the thing that struck my interest was how the different news papers spun their bias by editing out errors for their perspective guy. It's not like it could be broadcast live. Even if it could we still have that pesky thing called editing. One thing you could do, in this case, was just buy both newspapers and you would have both unedited versions of the debates. Unfortunately watching Fox News and then flipping over to MSNBC does not yield two halves of the unadulterated truth. I admit, technology today has its perks, you can watch all the debates in their relatively unadulterated forms, but when it comes to the rest of the electoral process, much of what we see is pageantry, pandering, and another clever p word I'll think of later.

I received an email from one of the Joshes about how the electoral process has become like a great big video game, much like my Halo and Red vs Blue analogy! I think this video encapsulates the point I was trying to make but with much more evidence and clever editing... a fair and balanced kind of editing.




Thanks Josh! I don't feel like I know the truth of either of these people, we get biased soundbites and snippets of their past. I guess it would be impossible to really see an unbiased complete history of these men, as it would be more impossible to see an unbiased complete history of the world.

It would be awesome to have the time and resources to see how the history of the world really played out. That is what I hope will take up the first 10,000 years of the afterlife, a 10,000 year long Ken Burns style documentary including all the free heavenly popcorn you can eat. I guess even Ken Burns documentaries have some bias to them, but you get the point. I do have a lot of respect for historians, archeologists, sociologists, and all the other pros who are dedicating their life work to uncover history.  

Much of history was written by the people who have had the most power throughout all the ages who have had the resources to change and manipulate history as they saw fit. Maybe this is why I like wikipedia so much, it sort of levels the historian playing field in a way. As technology improves, and we have more people documenting life, the quality of history will improv, or maybe everyone will just get really good at editing and we'll have 7 billion different versions of history for our future generations to sort through.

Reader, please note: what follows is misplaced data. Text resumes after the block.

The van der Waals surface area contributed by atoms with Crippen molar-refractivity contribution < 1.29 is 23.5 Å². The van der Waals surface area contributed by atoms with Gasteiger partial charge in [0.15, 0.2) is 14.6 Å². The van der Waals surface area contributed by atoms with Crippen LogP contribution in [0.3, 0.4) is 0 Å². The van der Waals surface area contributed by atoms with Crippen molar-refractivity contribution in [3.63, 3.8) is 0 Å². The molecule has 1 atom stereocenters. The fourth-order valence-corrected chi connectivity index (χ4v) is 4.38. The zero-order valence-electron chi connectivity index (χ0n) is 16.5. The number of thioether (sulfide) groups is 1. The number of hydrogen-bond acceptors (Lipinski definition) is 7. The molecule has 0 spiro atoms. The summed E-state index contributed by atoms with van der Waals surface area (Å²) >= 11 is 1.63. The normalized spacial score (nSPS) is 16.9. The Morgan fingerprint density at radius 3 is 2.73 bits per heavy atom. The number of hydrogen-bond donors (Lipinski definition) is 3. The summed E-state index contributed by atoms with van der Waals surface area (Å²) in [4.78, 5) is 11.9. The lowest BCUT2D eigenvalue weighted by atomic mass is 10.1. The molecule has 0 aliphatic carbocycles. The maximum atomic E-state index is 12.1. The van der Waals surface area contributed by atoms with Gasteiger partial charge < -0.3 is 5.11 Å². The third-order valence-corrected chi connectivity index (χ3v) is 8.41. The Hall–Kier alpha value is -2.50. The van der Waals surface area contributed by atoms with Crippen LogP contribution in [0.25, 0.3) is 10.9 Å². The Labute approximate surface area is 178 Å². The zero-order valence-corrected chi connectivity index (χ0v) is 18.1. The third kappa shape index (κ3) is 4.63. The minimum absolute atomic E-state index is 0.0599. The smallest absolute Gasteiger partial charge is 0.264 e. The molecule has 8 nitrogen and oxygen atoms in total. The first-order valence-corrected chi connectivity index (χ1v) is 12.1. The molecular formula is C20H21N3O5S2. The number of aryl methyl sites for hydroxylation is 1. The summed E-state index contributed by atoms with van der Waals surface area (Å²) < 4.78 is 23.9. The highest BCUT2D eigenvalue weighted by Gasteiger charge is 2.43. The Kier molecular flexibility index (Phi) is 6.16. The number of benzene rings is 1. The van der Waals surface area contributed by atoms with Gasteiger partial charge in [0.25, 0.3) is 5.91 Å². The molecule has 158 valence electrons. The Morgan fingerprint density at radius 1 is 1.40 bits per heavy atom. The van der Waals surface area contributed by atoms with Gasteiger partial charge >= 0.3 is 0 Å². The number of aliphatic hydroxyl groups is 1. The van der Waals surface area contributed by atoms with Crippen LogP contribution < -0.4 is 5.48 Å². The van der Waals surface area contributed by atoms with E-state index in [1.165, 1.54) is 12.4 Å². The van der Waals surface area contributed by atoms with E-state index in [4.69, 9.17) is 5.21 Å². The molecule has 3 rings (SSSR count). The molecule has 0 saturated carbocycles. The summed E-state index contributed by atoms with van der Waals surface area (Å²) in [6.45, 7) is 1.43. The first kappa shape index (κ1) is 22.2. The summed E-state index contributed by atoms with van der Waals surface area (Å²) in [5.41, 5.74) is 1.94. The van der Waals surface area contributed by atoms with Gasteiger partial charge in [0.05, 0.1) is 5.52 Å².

One semi unrelated thing I wanted to point out was that sometimes I say things that I think are coming off as sarcastic, but I forget to tell my voice to over exaggeration, and as a consequence there may be many of you who think I really do base my vote on how my dad votes, that is only 95% true. And pulling off 5% sarcasm takes an incredible subtlety that I've not yet mastered, but I'm working on it. My dad and I do disagree on about 5% of political issues. So thanksgivings are relatively nice.  I hope yours was too. I think the reason for this is mostly based on proximity of perspective. We have had similar world views, but there is a large generation gap, I went to a more liberal college than he did. As I get older my view of things differ  more and more from the generation before me. It intrigues me to think how the people 20 generations back saw the world. Most generation gaps through history haven't  been effected as much by technological growth as in recent history. The way our future generations will see the world is going to be mind blowingly different than how we see things today. I'm jealous.